haitian love

Jan 23, 2010

I grew up in a little town outside of Boston.
The oldest in a family of four kids ... and two parents.
I had a graduating class of nearly 300 kids.
No more than 27 thousand people lived in my town (including those 300).
The University I attended was the academic home of 30,000 students -- in a college town with an additional 60,000 people.

Here in Eugene I have an office with about 50 people I work with on a regular basis.
I have one roommate. One boyfriend. Several more friends. About 150 people I go to church with.

200,000 people.

That's more than 75,000 people than I just flippantly mentioned.
Think of your dad. Your mom. Your siblings, children, cousins, husband, wives, grandparents, closest friends, and all of that...ripped from your life.

That, my friends, is what the Haitian people are experiencing.
Every day I write stories where I mention the climbing death toll -- I see pictures of children starving in the streets... and my heart breaks.

My friends, I grew up in a little town outside of Boston.
Within my immediate group of church friends were several who had immigrated from Haiti with their families. These people were some of the most considerate, kind, loving, and charitable people I've ever met. Any suffering they witnessed -- was quelled by their charity and their compassion.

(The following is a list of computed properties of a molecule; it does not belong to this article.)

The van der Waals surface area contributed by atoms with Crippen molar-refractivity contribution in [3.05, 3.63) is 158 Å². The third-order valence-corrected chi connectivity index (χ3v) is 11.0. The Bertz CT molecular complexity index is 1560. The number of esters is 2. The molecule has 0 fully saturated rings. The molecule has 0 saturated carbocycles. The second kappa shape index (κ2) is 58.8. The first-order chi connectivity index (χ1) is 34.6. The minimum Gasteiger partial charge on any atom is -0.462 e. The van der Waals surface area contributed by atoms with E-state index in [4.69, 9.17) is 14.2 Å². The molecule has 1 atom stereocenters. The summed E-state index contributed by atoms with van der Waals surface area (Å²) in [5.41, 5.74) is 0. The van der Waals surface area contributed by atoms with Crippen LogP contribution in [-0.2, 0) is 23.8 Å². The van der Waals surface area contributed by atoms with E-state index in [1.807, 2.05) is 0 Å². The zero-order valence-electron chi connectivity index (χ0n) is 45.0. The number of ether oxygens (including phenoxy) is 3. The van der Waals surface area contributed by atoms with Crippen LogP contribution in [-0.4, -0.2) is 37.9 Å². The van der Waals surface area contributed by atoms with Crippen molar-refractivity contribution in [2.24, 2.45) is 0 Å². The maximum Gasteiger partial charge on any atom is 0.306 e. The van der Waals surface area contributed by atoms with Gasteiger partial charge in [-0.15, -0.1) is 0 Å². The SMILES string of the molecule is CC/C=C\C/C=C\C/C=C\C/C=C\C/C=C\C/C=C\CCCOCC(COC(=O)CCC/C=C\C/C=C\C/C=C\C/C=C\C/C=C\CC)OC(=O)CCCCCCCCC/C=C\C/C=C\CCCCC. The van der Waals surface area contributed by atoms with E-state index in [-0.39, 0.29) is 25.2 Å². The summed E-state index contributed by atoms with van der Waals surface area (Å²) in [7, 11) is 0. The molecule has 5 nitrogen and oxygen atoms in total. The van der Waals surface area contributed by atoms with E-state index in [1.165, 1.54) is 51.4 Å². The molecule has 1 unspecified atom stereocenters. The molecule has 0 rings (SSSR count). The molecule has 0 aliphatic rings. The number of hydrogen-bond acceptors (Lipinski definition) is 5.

Now my friends worry about family members left in their mother country. They worry about the stability of government, about those dying from starvation, and those still looking -- a week later -- for medical care from wounds sustained in the quake.

I grew up in a little town outside of Boston.
And now, the equivalent population of the city of Philadelphia lies dead in the Haitian streets.

{image via cnn}

They need our help.

If my words can't convince you -- check this out. This is what journalist Anderson Cooper witnessed, participated in, and showed us ... sitting here in our comfortable homes. This is the life they ARE experiencing. It's not a picture to them, not a story, a video -- it's their life.

But there are messages of hope. There is a chance for these people.
There's ALWAYS hope.

My LDS friends -- you can donate to the Humanitarian Aid fund -- just do it on your tithing slip.

“Money is not the only need in Haiti ... People are frightened, bewildered, and wholly uncertain about their future. In addition to what people can do in helping with food, water and shelter, there needs to be a calming influence over that troubled nation. We invite people everywhere to supplicate God for a spirit of calm and peace among the people.”

Anyone can donate through the American Red Cross.
It's hard getting supplies into Haiti, so money is the way to go.

Here's to a little bit of hope.


  1. I know. I feel terrible that I can't give as much as I'd like since I have no money. But I gave items for hygiene kits, and I feel good about that.

  2. I love seeing all these posts to help Haiti. And there's SO MANY different ways!

  3. Okay this is totally unrelated, but I've been meaning to ask you - the new Scrubs... your thoughts???

  4. oh siovhan...what a powerful and touching post. i have lagged on donating until now. thank you for reminding me how much they need us right now.


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